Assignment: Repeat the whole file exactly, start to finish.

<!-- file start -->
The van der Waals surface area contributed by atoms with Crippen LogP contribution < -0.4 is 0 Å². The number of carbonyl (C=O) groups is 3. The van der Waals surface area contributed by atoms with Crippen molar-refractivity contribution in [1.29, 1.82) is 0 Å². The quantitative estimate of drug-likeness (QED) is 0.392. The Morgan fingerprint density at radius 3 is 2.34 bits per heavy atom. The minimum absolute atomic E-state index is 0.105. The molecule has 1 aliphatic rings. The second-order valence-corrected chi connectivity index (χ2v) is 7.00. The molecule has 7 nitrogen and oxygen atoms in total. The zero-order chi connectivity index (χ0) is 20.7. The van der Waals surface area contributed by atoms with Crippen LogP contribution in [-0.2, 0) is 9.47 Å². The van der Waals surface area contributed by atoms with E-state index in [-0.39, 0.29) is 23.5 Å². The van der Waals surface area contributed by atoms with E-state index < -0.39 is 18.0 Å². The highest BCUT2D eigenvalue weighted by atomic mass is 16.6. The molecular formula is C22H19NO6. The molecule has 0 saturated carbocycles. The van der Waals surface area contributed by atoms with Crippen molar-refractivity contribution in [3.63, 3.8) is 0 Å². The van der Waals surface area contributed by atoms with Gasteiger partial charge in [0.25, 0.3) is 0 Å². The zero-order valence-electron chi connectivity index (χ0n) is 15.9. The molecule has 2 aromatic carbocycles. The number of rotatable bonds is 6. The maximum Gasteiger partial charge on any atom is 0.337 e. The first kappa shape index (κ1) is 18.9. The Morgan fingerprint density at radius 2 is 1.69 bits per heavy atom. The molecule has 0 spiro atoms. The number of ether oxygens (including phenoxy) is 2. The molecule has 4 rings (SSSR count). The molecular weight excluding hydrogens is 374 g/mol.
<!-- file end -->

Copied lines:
The van der Waals surface area contributed by atoms with Crippen LogP contribution < -0.4 is 0 Å². The number of carbonyl (C=O) groups is 3. The van der Waals surface area contributed by atoms with Crippen molar-refractivity contribution in [1.29, 1.82) is 0 Å². The quantitative estimate of drug-likeness (QED) is 0.392. The Morgan fingerprint density at radius 3 is 2.34 bits per heavy atom. The minimum absolute atomic E-state index is 0.105. The molecule has 1 aliphatic rings. The second-order valence-corrected chi connectivity index (χ2v) is 7.00. The molecule has 7 nitrogen and oxygen atoms in total. The zero-order chi connectivity index (χ0) is 20.7. The van der Waals surface area contributed by atoms with Crippen LogP contribution in [-0.2, 0) is 9.47 Å². The van der Waals surface area contributed by atoms with E-state index in [-0.39, 0.29) is 23.5 Å². The van der Waals surface area contributed by atoms with E-state index < -0.39 is 18.0 Å². The highest BCUT2D eigenvalue weighted by atomic mass is 16.6. The molecular formula is C22H19NO6. The molecule has 0 saturated carbocycles. The van der Waals surface area contributed by atoms with Crippen molar-refractivity contribution in [3.63, 3.8) is 0 Å². The van der Waals surface area contributed by atoms with Gasteiger partial charge in [0.25, 0.3) is 0 Å². The zero-order valence-electron chi connectivity index (χ0n) is 15.9. The molecule has 2 aromatic carbocycles. The number of rotatable bonds is 6. The maximum Gasteiger partial charge on any atom is 0.337 e. The first kappa shape index (κ1) is 18.9. The Morgan fingerprint density at radius 2 is 1.69 bits per heavy atom. The molecule has 0 spiro atoms. The number of ether oxygens (including phenoxy) is 2. The molecule has 4 rings (SSSR count). The molecular weight excluding hydrogens is 374 g/mol.